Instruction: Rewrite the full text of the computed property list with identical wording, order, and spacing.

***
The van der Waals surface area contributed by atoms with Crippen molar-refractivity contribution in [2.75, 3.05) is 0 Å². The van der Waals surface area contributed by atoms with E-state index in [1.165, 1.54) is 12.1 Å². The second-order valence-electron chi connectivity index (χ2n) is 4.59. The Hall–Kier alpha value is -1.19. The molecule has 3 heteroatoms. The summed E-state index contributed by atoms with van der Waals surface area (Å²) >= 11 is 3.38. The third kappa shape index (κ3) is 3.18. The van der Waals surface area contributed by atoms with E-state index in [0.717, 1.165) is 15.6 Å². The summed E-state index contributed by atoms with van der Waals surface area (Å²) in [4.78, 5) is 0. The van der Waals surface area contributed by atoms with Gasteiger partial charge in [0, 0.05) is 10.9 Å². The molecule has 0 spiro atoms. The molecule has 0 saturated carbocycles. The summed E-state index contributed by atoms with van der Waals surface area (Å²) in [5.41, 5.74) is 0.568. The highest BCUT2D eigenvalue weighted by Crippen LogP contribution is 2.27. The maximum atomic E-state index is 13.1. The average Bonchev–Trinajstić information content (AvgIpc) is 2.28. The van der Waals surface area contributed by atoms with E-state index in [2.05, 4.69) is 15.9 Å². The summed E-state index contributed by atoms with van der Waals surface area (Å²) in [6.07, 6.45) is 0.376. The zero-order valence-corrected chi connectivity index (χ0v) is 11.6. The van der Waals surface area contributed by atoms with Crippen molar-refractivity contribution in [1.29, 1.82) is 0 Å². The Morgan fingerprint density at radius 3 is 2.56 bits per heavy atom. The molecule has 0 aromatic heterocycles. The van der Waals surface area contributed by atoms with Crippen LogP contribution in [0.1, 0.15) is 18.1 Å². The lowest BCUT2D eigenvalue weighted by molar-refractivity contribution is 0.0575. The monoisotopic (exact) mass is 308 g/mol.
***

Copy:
The van der Waals surface area contributed by atoms with Crippen molar-refractivity contribution in [2.75, 3.05) is 0 Å². The van der Waals surface area contributed by atoms with E-state index in [1.165, 1.54) is 12.1 Å². The second-order valence-electron chi connectivity index (χ2n) is 4.59. The Hall–Kier alpha value is -1.19. The molecule has 3 heteroatoms. The summed E-state index contributed by atoms with van der Waals surface area (Å²) >= 11 is 3.38. The third kappa shape index (κ3) is 3.18. The van der Waals surface area contributed by atoms with E-state index in [0.717, 1.165) is 15.6 Å². The summed E-state index contributed by atoms with van der Waals surface area (Å²) in [4.78, 5) is 0. The van der Waals surface area contributed by atoms with Gasteiger partial charge in [0, 0.05) is 10.9 Å². The molecule has 0 spiro atoms. The molecule has 0 saturated carbocycles. The summed E-state index contributed by atoms with van der Waals surface area (Å²) in [5.41, 5.74) is 0.568. The highest BCUT2D eigenvalue weighted by Crippen LogP contribution is 2.27. The maximum atomic E-state index is 13.1. The average Bonchev–Trinajstić information content (AvgIpc) is 2.28. The van der Waals surface area contributed by atoms with E-state index in [2.05, 4.69) is 15.9 Å². The summed E-state index contributed by atoms with van der Waals surface area (Å²) in [6.07, 6.45) is 0.376. The zero-order valence-corrected chi connectivity index (χ0v) is 11.6. The van der Waals surface area contributed by atoms with Crippen molar-refractivity contribution in [1.29, 1.82) is 0 Å². The Morgan fingerprint density at radius 3 is 2.56 bits per heavy atom. The molecule has 0 aromatic heterocycles. The van der Waals surface area contributed by atoms with Crippen LogP contribution in [0.1, 0.15) is 18.1 Å². The lowest BCUT2D eigenvalue weighted by molar-refractivity contribution is 0.0575. The monoisotopic (exact) mass is 308 g/mol.